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The Eye Follows Similar Line

 

Explanations > Perception > Visual Perception > The Eye Follows Similar Line

Description | Example | Discussion | So what?

 

Description

When the eye is following a line and has to choose a direction at an intersection with another line, all else being equal it will tend to follow the continuing line that is most like the original line. However, if there is another path whereby the alternative choice has greater similarity in form to the original line then the viewer may well pick this route to follow.

Example

An advertiser uses a puzzle image with the shape of the advertised product 'hidden' in the image but outlined in a thicker line such that most people will first be curious about what is going on and then see the object as they put in a little extra visual effort.

An artist takes everyday objects and changes the weight and hue of outlines in order to break up the natural outline. Additional criss-cross lines with related weighting serve to distract and deflect the eye, leading to an odd and stimulating confusion.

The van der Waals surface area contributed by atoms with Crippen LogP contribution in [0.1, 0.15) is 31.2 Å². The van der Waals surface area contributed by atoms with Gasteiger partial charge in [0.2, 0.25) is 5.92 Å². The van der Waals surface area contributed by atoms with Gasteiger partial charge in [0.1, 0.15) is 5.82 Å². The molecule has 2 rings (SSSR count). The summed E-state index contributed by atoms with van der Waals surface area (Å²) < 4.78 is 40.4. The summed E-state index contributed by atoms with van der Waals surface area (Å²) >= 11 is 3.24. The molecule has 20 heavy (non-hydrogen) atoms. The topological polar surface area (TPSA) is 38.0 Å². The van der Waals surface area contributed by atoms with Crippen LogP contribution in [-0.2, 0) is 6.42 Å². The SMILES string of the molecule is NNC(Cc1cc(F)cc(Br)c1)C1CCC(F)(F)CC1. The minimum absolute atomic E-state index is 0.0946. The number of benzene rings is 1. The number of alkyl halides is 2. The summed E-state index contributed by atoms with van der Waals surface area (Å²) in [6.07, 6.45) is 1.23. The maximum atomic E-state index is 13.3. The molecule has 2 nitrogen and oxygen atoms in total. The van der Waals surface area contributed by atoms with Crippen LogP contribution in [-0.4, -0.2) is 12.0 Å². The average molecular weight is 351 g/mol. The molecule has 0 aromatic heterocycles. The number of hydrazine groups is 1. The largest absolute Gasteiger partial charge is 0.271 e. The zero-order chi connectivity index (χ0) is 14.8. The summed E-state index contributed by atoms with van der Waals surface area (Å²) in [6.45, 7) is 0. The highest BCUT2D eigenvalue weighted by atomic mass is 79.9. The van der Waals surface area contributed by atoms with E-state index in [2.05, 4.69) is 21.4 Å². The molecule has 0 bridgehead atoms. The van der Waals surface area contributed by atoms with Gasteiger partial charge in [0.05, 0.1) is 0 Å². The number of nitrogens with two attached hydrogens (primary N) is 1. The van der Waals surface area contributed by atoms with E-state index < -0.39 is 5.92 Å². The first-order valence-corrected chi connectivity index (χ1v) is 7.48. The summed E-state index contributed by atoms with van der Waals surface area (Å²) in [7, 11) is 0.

Discussion

When the eye meets a junction with another line, it has to choose which line to follow. While 'straight on' is a natural choice, there may more reason to use different rules in deciding which direction to move next.

Differences in line to follow can include variation in thickness, hue, brokenness, etc. This works because, given a choice, we tend to prefer a future that is much like the past. Even if there is a logical alternative, such as a continuing straight line, the eye may well prefer the similarity option.

A common similarity factor occurs when tracing the visual outline of an object, where we seek to have similar shading and texture on a given side of a line. When this changes significantly, a camouflage effect occurs and we find it difficult to see the complete object.

So what?

 

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